No plays or concerts are scheduled because of the coronavirus pandemic, but Bowling Green’s Southern Kentucky Performing Arts Center could be a popular destination come October.
Warren County Clerk Lynette Yates said Friday that SKyPAC will be used as the county’s venue for early in-person voting under election plans announced last week by Gov. Andy Beshear and Secretary of State Michael Adams.
Those state guidelines for early voting included voting weekdays and Saturdays, but Yates said specific hours and dates hadn’t been determined for the SKyPAC polling location.
Yates said SKyPAC would probably be open for voting on some Saturdays for four hours. She anticipates weekday hours of 8 a.m. until 4:30 p.m.
“The state said we can open early voting on Oct. 13,” Yates said at Friday’s Warren Fiscal Court meeting in the county courthouse. “We’re trying to get approved to open Oct. 1. That would give us a full month of being able to vote at SKyPAC.”
Yates said holding early voting at the courthouse, as was done leading up to the June primary election, simply isn’t practical for the higher turnout expected for the Nov. 3 general election.
“We decided we needed a polling location in town,” Yates said. “We can’t have that many people coming in the courthouse with the pandemic still going.”
With the U.S. presidential race and a U.S. Senate race on the ballot, Yates is expecting a turnout that could exceed that of the 2016 general election.
“We were at 61 percent (turnout) in 2016,” Yates said. “I’m looking for 65 to 70 percent this time.”
By contrast, Yates said the county had a 29 percent turnout in this year’s primary election, with most of that coming from the no-excuse mail-in absentee voting that was allowed because of the pandemic.
The county’s one polling location open on the June 23 Election Day, Phil Moore Park, drew nearly 3,400 voters.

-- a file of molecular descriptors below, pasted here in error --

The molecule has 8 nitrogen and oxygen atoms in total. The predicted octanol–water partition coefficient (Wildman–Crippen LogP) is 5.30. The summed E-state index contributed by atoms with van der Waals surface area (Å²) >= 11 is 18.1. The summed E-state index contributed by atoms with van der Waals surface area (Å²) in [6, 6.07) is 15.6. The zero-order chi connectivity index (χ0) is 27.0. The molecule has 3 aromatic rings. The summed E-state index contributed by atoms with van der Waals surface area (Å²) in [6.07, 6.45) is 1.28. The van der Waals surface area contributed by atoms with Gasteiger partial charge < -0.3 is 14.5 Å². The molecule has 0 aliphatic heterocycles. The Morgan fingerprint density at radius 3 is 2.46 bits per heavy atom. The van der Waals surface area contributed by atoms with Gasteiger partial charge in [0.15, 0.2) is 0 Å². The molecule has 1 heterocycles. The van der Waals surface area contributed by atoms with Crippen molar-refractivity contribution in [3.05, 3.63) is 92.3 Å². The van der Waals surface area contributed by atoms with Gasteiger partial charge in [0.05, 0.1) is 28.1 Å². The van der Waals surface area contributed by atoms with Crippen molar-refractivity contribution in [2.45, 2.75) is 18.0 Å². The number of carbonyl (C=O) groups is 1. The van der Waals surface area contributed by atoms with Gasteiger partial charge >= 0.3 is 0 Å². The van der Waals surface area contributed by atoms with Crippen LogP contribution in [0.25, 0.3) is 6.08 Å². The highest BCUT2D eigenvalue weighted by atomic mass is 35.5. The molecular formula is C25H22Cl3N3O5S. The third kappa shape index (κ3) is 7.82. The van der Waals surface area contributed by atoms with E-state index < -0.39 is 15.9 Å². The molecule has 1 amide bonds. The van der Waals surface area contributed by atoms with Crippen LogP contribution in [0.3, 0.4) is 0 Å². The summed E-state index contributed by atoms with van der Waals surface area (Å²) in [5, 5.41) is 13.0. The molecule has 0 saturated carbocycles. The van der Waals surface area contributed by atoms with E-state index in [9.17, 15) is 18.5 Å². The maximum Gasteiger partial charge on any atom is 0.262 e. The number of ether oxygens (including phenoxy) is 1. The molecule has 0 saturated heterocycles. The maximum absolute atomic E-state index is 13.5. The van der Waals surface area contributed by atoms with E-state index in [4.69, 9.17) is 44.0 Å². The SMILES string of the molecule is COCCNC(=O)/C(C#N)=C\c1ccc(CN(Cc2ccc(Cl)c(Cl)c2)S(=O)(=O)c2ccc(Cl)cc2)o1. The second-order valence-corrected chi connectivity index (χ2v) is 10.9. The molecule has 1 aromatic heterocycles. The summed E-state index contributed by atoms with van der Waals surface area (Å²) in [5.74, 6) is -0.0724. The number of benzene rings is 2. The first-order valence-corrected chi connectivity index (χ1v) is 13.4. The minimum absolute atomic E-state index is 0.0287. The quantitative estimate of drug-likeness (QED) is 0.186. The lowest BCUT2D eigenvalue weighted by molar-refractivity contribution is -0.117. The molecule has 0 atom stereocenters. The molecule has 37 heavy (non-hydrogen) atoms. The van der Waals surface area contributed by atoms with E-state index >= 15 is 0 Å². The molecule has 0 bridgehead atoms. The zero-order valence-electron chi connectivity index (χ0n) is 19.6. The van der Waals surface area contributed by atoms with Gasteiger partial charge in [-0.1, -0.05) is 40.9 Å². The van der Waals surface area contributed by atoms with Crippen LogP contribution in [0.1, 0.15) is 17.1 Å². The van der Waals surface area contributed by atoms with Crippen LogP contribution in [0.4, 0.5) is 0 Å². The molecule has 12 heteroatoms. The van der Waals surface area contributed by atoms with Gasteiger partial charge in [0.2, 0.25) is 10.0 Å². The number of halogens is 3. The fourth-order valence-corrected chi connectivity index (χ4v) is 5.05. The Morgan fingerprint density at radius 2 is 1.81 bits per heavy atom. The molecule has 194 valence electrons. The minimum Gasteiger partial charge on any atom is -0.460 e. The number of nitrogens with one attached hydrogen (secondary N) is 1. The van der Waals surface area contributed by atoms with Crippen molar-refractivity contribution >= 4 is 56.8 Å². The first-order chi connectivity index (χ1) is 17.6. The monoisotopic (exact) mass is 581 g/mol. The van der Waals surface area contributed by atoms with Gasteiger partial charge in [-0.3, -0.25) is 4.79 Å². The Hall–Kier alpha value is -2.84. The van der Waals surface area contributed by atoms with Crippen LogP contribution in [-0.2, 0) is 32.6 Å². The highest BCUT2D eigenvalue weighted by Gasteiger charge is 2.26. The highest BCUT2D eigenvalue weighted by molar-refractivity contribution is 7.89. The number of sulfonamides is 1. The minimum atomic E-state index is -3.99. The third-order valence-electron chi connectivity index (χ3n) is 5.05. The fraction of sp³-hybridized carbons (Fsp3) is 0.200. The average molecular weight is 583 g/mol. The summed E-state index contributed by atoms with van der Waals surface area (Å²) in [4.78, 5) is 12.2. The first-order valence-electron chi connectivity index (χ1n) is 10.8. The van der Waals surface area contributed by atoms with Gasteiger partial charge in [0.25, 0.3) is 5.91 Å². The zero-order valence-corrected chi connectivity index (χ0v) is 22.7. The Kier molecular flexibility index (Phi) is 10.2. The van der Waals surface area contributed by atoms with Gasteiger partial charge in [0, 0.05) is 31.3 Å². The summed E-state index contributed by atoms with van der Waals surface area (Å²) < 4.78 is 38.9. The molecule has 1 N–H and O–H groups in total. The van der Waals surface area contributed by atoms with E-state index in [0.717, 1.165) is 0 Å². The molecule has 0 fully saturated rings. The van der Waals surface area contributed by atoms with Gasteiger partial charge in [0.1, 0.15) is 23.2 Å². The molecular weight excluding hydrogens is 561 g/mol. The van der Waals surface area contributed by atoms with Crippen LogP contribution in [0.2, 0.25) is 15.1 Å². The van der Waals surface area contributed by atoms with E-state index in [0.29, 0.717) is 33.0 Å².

For the general election, Yates said the county will have at least five polling locations open Nov. 3: the Phil Moore Park, Buchanon Park and Ephram White Park gymnasiums, Living Hope Baptist Church and SKyPAC.
“We’re working on one more location, but it hasn’t yet been approved by the state,” Yates said.
In addition, county residents will again have the option of voting by mail, although the state’s general election plan eliminates the no-excuse absentee voting by mail that was used in the primary.
Instead, voters can request an absentee ballot by stating they are afraid of contracting or passing on the virus.
Yates said the process for requesting an absentee ballot will be similar to that used for the primary election. Beginning Monday, voters can go to the Kentucky Board of Elections website at govoteky.com and request a ballot through the online portal.
That portal will be open through Oct. 9. County clerks will mail out the ballots, which must be postmarked by Nov. 3 and received at a county clerk’s office by Nov. 6 in order to be counted.
Yates said her staff will be using the fiscal court meeting room to process the absentee ballot requests.
The pandemic voting rules have created extra work for county clerk’s offices and a greater need for election officers, Yates said.
“We had more than 50 people working at Phil Moore Park for the primary,” she said. “We’ll need 40 or more at each polling place for the general election. We’re still looking for election officers, but we’re getting a good response.”
Yates said planning for and executing the election while following pandemic guidelines is “labor-intensive,” but she said it’s necessary.
“The voting process is the most important thing this office does,” Yates said. “We want to make sure it’s done safely and securely.”
In addition to hearing about the election plans, fiscal court approved a number of spending items Friday. Among them:
- $57,836.25 to Morbark for an Eeger Beever woodchipper for the county road department. The price is after the trade-in of two older woodchippers valued at a total of $20,000.
- $37,931.48 to Bachman Chevrolet for the purchase of a 2020 Chevrolet Tahoe for the Warren County Regional Jail. The purchase is being made with the jail’s canteen funds, not from the county general fund.
- $2,300.70 to Scott & Ritter for repair of the sewage pump at Ephram White Park.
- $1,020.90 to Hagan & Stone for materials to complete storm sewer repair at Hilldale Avenue.
- $2,227.02 to Jim Johnson Collision to repair a 2018 Ford transit wagon that was involved in an accident in Nashville.
- $4,412.59 to Dell and $1,787.42 to SHI for computer server upgrades and equipment for the county public works department.
- $5,039.25 to Barren County Business Supply for office furniture for the public works department.
- $14,873 to Nashville Tent & Awning Co. for the purchase of the walkway tent at the courthouse needed because of the pandemic.
- $5,184 to Scott & Ritter for Aquarius Way storm sewer repair.
- $7,553 to Dude Solutions for purchase of the SMART Gov Online Portal for online permit applications and inspection requests.